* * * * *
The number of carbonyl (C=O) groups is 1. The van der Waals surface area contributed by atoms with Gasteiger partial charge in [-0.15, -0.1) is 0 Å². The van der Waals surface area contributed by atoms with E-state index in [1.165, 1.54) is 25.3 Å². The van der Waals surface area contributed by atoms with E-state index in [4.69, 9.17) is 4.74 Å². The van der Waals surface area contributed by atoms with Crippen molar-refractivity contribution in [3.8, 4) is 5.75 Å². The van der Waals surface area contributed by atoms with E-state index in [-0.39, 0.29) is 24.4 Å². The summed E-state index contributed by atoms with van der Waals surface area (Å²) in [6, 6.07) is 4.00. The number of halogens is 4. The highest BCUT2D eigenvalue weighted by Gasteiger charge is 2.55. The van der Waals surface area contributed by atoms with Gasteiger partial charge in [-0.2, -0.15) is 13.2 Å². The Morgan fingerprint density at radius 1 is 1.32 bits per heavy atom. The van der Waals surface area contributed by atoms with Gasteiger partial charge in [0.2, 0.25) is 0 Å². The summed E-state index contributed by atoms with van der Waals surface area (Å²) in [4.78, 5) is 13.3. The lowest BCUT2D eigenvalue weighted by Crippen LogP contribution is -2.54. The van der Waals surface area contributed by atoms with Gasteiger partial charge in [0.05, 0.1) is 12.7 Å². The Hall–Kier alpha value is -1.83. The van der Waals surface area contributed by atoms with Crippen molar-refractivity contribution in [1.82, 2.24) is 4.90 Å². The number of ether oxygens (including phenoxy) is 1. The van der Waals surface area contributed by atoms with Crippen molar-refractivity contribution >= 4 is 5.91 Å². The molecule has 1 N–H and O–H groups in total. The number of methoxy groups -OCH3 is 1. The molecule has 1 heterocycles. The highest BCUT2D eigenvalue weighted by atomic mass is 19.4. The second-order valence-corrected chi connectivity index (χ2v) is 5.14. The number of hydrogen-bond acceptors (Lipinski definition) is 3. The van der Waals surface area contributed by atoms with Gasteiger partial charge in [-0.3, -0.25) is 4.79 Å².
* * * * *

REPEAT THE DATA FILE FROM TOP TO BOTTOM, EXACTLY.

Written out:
The number of carbonyl (C=O) groups is 1. The van der Waals surface area contributed by atoms with Gasteiger partial charge in [-0.15, -0.1) is 0 Å². The van der Waals surface area contributed by atoms with E-state index in [1.165, 1.54) is 25.3 Å². The van der Waals surface area contributed by atoms with E-state index in [4.69, 9.17) is 4.74 Å². The van der Waals surface area contributed by atoms with Crippen molar-refractivity contribution in [3.8, 4) is 5.75 Å². The van der Waals surface area contributed by atoms with E-state index in [-0.39, 0.29) is 24.4 Å². The summed E-state index contributed by atoms with van der Waals surface area (Å²) in [6, 6.07) is 4.00. The number of halogens is 4. The highest BCUT2D eigenvalue weighted by Gasteiger charge is 2.55. The van der Waals surface area contributed by atoms with Gasteiger partial charge in [-0.2, -0.15) is 13.2 Å². The Morgan fingerprint density at radius 1 is 1.32 bits per heavy atom. The van der Waals surface area contributed by atoms with Gasteiger partial charge in [0.2, 0.25) is 0 Å². The summed E-state index contributed by atoms with van der Waals surface area (Å²) in [4.78, 5) is 13.3. The lowest BCUT2D eigenvalue weighted by Crippen LogP contribution is -2.54. The van der Waals surface area contributed by atoms with Gasteiger partial charge in [0.05, 0.1) is 12.7 Å². The Hall–Kier alpha value is -1.83. The van der Waals surface area contributed by atoms with Crippen molar-refractivity contribution in [1.82, 2.24) is 4.90 Å². The number of ether oxygens (including phenoxy) is 1. The van der Waals surface area contributed by atoms with Crippen molar-refractivity contribution >= 4 is 5.91 Å². The molecule has 1 N–H and O–H groups in total. The number of methoxy groups -OCH3 is 1. The molecule has 1 heterocycles. The highest BCUT2D eigenvalue weighted by atomic mass is 19.4. The second-order valence-corrected chi connectivity index (χ2v) is 5.14. The number of hydrogen-bond acceptors (Lipinski definition) is 3. The van der Waals surface area contributed by atoms with Gasteiger partial charge in [-0.3, -0.25) is 4.79 Å².